An audit in Iowa found 217 uncounted ballots, allowing a House congressional candidate to claim a 34-vote lead, she said in an interview on Nov. 12.
Mariannette Miller-Meeks, a Republican, claimed victory after the audit, telling Fox News on Nov. 12, “The races in Iowa are very descriptive and very detailed, so on election night, we were ahead in votes, but there is a process of provisional ballots and absentee ballots that have to be counted.”
Election law in Iowa stipulates that each county needs to perform an audit and canvassing by the Tuesday following the election. Those canvasses are then certified by each county’s board of supervisors before they’re submitted to the Iowa Secretary of State’s office.
“So, yesterday, all of the official canvasses were completed,” Miller-Meeks said. “We were ahead in votes, so that makes us the winner of this election. That doesn’t mean that there’s still not processes that still have to go through.”
After an error was found, Miller-Meeks now holds a 34-vote lead over opponent Rita Hart, a Democrat, for Iowa’s 2nd District, according to the Iowa secretary of state’s office.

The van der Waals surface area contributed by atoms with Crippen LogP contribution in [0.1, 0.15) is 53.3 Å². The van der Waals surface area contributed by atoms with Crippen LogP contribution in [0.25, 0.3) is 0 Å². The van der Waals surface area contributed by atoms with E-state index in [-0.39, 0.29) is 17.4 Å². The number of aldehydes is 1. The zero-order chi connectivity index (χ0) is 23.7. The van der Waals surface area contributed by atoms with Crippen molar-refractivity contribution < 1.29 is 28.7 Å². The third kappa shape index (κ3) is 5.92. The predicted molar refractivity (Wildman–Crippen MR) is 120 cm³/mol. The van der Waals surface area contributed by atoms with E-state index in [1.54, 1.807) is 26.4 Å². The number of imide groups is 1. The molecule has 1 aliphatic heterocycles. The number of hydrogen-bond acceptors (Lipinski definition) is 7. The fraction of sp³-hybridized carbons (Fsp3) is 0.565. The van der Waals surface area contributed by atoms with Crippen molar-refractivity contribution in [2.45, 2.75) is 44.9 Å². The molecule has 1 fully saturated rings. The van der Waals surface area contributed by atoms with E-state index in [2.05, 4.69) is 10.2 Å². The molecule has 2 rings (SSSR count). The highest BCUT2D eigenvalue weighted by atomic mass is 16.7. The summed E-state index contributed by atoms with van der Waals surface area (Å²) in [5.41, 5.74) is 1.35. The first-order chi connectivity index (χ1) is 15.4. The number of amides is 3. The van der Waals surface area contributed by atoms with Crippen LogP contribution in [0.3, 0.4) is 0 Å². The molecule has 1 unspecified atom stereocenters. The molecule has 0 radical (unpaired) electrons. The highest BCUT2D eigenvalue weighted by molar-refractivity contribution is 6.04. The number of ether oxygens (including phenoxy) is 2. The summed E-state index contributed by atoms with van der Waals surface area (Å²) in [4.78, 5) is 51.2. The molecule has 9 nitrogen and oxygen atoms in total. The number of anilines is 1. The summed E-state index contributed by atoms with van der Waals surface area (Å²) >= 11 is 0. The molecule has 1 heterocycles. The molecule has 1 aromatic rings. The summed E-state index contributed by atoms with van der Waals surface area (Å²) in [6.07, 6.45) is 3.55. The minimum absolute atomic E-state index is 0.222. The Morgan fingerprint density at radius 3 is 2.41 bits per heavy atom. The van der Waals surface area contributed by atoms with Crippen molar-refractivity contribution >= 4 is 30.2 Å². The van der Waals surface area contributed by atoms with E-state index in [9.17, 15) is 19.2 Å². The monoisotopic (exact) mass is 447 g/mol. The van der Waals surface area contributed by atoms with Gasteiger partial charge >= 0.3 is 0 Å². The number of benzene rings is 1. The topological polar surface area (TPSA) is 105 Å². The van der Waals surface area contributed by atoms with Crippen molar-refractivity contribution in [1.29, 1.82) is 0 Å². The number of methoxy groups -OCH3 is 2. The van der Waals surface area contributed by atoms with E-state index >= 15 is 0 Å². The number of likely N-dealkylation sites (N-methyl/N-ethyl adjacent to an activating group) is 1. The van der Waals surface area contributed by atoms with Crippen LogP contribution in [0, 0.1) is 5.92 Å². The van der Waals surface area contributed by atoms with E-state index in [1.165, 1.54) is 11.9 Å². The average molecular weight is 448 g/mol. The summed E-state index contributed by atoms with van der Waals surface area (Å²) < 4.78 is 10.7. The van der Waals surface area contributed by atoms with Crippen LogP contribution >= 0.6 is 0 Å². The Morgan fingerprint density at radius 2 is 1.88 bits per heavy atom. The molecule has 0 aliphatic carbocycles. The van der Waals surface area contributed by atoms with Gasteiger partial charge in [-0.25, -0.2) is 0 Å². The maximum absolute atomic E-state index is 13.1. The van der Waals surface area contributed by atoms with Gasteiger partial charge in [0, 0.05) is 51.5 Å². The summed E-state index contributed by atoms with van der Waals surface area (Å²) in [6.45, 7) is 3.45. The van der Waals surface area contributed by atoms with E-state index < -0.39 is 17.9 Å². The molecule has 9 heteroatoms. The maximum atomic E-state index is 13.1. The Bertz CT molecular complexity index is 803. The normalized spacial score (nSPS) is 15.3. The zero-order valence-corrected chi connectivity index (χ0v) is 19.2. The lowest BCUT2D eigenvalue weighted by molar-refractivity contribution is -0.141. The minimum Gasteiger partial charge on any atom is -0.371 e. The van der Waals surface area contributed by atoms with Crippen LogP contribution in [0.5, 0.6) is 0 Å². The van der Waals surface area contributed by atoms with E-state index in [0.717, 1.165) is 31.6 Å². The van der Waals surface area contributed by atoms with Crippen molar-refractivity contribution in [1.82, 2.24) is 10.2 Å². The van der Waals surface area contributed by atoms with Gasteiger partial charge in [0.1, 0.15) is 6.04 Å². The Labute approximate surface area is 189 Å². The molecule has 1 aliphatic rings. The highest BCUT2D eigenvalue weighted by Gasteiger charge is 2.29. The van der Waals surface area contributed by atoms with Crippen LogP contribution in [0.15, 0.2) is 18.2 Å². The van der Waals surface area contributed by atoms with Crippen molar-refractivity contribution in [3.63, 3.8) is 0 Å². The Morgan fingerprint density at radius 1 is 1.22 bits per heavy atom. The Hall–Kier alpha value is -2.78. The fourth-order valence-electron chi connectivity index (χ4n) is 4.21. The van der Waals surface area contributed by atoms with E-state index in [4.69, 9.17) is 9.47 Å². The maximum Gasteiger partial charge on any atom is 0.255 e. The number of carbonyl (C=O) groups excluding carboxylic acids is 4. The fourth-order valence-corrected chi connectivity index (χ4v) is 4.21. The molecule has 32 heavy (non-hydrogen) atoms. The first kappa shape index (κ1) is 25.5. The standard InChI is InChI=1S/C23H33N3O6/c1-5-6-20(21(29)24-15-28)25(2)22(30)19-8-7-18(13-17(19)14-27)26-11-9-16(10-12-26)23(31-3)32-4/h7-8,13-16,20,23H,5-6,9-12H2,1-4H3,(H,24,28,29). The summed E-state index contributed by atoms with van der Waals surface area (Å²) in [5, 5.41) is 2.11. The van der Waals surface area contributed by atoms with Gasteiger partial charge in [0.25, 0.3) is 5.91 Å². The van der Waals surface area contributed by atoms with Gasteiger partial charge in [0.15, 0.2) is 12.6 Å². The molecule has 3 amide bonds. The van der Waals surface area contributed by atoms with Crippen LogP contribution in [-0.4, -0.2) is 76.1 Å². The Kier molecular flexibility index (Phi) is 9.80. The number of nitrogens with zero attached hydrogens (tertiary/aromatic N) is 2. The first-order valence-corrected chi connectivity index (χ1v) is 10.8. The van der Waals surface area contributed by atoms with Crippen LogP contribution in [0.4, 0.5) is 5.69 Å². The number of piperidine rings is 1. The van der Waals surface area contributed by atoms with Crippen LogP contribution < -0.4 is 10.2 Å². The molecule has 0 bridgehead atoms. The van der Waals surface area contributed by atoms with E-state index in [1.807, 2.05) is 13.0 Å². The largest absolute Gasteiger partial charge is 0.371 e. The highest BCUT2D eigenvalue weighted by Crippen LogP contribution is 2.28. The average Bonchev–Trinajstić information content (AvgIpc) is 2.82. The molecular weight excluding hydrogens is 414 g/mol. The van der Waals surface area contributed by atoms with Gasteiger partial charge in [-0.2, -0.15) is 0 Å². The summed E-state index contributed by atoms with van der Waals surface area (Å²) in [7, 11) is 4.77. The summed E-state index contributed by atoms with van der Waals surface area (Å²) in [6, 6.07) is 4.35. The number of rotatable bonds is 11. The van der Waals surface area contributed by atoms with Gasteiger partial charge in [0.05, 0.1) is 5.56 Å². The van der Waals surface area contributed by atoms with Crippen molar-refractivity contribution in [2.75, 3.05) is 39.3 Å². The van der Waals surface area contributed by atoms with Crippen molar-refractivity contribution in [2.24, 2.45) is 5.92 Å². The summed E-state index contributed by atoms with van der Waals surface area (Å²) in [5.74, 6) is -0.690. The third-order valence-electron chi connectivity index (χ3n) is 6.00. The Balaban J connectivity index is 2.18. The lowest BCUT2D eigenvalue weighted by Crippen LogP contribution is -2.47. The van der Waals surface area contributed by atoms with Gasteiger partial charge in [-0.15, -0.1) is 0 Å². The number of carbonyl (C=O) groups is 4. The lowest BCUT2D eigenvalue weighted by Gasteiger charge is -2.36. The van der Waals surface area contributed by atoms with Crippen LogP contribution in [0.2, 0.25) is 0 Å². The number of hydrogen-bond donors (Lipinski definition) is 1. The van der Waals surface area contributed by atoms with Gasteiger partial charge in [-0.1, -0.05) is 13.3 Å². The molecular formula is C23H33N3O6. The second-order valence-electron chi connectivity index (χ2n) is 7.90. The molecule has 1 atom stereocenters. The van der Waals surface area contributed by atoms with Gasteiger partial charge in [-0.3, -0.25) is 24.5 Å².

Auditor Julie Masters told CBS2 that the error has been corrected, saying it was not a machine issue but human error.
Hart, meanwhile, said on Nov. 12 that she wants a recount of all 24 counties of the 2nd District of Iowa, which includes Iowa City and the suburbs of Des Moines.
“With so much at stake in this election and such a slim margin separating the candidates, Iowans deserve to know categorically that their ballots have been accurately counted,” her campaign said in a statement. “Over the last several days, multiple consequential errors have materialized in this race that have serious implications for the district’s future representation.
“Given the errors found in Jasper and Lucas counties at the eleventh hour, we are moving forward today with requests for a complete recount of each precinct in the Second Congressional District to make sure all results have been reported accurately. Anything less will perpetuate doubt around this election.”
If Miller-Meeks holds onto her victory, she will be added to a growing list of Republican women in Congress.
“We wanted information, transparency, and we wanted to know that all of the votes were counted. We had been ahead, and within a matter of hours, we had a subtraction of 406 votes, which then put us behind our opponent. We did not make any comments about any malicious intent, but we wanted to know what the process was, how that happened,” Miller-Meeks said on Fox News of the process.
“While Lucas County was doing their audit, they found that in one of their precincts that there were 217 ballots passed for me that were not reported to the secretary of state on election night and 54 ballots for my opponent. That put me up ahead.”